A significant aspect of the revolutions in the Middle East and Africa is that women are participating, UN Secretary-General Ban Ki-moon says. 
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AP

Source:
AP
5 Apr 2011 - 11:14 AM  UPDATED 23 Aug 2013 - 5:14 PM

One of the most significant aspects of revolutions in the Middle East and Africa is that women are participating, and the movements must respect women's fundamental rights in order to succeed, UN Secretary-General Ban Ki-moon says.

Ban's speech at the University of Pennsylvania in Philadelphia focused on empowering women and the implications of regime changes in places such as Tunisia, Egypt and Ivory Coast.

Seven women were killed in Ivory Coast last month during a peaceful demonstration to oust strongman Laurent Gbagbo, who lost the presidential election in November but has refused to relinquish power.

Earlier, a UN helicopter fired on Gbagbo's forces in an effort to oust him.

"Our peacekeepers, United Nations blue helmets, are risking their lives at this time - even at this moment - to protect civilians throughout the dramatic chapter that is playing out as we speak now," Ban said.

"Securing a democratic outcome has been costly but is essential."

Ban addressed an audience of hundreds of students and worldwide academic leaders as part of the fifth Global Colloquium of University Presidents.

The gathering is convened annually on behalf of the secretary-general for educational institutions to address international public policy issues.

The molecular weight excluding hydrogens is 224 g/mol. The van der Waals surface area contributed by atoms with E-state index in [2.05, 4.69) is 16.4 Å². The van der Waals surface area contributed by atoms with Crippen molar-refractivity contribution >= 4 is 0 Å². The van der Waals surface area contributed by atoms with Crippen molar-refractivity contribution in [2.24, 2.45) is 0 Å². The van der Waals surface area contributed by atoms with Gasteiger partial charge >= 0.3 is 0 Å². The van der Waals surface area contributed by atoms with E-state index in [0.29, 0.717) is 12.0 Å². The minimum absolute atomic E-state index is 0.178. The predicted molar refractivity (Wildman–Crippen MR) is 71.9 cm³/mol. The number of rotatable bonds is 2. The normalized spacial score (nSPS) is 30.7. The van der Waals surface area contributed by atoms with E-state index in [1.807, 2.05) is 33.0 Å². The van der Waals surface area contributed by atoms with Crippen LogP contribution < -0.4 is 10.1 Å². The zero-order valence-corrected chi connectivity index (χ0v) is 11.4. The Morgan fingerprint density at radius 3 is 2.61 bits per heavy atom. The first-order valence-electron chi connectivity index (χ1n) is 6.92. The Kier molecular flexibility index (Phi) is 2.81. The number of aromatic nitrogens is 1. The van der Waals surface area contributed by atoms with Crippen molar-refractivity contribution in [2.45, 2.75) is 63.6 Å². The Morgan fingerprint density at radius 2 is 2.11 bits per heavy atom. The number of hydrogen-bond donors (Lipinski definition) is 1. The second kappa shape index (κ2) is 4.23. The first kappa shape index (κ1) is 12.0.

This year's topic is empowering women, which Ban said is a challenge in developing countries as well as developed nations.

Women are underrepresented worldwide as heads of state, in parliaments and in the highest levels of business, he said.

Universities across the globe must promote female empowerment by ensuring women are fairly represented in all aspects of academic life, Ban said.

He noted only 30 per cent of tenured faculty in the US are female.

Institutions must also offer research to help developing countries build "the bridge from information to policy".

Many nations don't have reliable statistics on the economic impact of women in the workplace, their roles in health and education, or even women's share of the poverty burden, he said.

Ban also spoke of his visits to North Africa, where he said the revolutions in Tunisia and Egypt "represent one of the greatest opportunities to advance democracy and human rights in a generation".

But he said that "the changes we are seeing must respect the fundamental rights and aspirations of women".

"Women told me that they stood shoulder-to-shoulder with men - standing up for change, for rights and for opportunity," Ban said.

"They expect to take their share in making the revolution succeed - having their fair share of power, making decisions and making policy."

Ban said he is trying to lead by example, having increased the number of women in senior UN leadership posts by more than 40 per cent.

Last month, the UN merged four of its women's organisations into a new entity called UN Women led by Michelle Bachelet, the former president of Chile.

Bachelet is scheduled speak at the colloquium on Tuesday.

In introducing Ban, Penn President Amy Gutmann said that "the world will only realise its full potential - and not just economically - when women are empowered, when women can fulfill their promise, when women can manage their lives, and when women have a voice in the decisions that shape their destiny."